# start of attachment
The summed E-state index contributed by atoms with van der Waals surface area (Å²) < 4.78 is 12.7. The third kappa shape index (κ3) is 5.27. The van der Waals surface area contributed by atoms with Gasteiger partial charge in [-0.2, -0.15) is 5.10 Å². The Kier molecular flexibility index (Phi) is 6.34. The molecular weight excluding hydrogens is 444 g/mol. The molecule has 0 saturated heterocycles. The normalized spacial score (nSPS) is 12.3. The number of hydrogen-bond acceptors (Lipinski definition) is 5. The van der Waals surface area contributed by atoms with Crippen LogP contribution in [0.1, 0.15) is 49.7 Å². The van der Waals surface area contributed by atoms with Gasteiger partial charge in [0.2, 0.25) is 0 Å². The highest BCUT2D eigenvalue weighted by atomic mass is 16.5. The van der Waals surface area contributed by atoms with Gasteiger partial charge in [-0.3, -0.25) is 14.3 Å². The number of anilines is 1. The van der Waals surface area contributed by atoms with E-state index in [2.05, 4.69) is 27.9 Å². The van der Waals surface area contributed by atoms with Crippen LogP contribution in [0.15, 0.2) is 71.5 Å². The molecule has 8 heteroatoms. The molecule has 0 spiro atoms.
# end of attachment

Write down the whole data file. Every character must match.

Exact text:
The summed E-state index contributed by atoms with van der Waals surface area (Å²) < 4.78 is 12.7. The third kappa shape index (κ3) is 5.27. The van der Waals surface area contributed by atoms with Gasteiger partial charge in [-0.2, -0.15) is 5.10 Å². The Kier molecular flexibility index (Phi) is 6.34. The molecular weight excluding hydrogens is 444 g/mol. The molecule has 0 saturated heterocycles. The normalized spacial score (nSPS) is 12.3. The number of hydrogen-bond acceptors (Lipinski definition) is 5. The van der Waals surface area contributed by atoms with Crippen LogP contribution in [0.1, 0.15) is 49.7 Å². The van der Waals surface area contributed by atoms with Gasteiger partial charge in [0.2, 0.25) is 0 Å². The highest BCUT2D eigenvalue weighted by atomic mass is 16.5. The van der Waals surface area contributed by atoms with Gasteiger partial charge in [-0.3, -0.25) is 14.3 Å². The number of anilines is 1. The van der Waals surface area contributed by atoms with E-state index in [2.05, 4.69) is 27.9 Å². The van der Waals surface area contributed by atoms with Crippen LogP contribution in [0.15, 0.2) is 71.5 Å². The molecule has 8 heteroatoms. The molecule has 0 spiro atoms.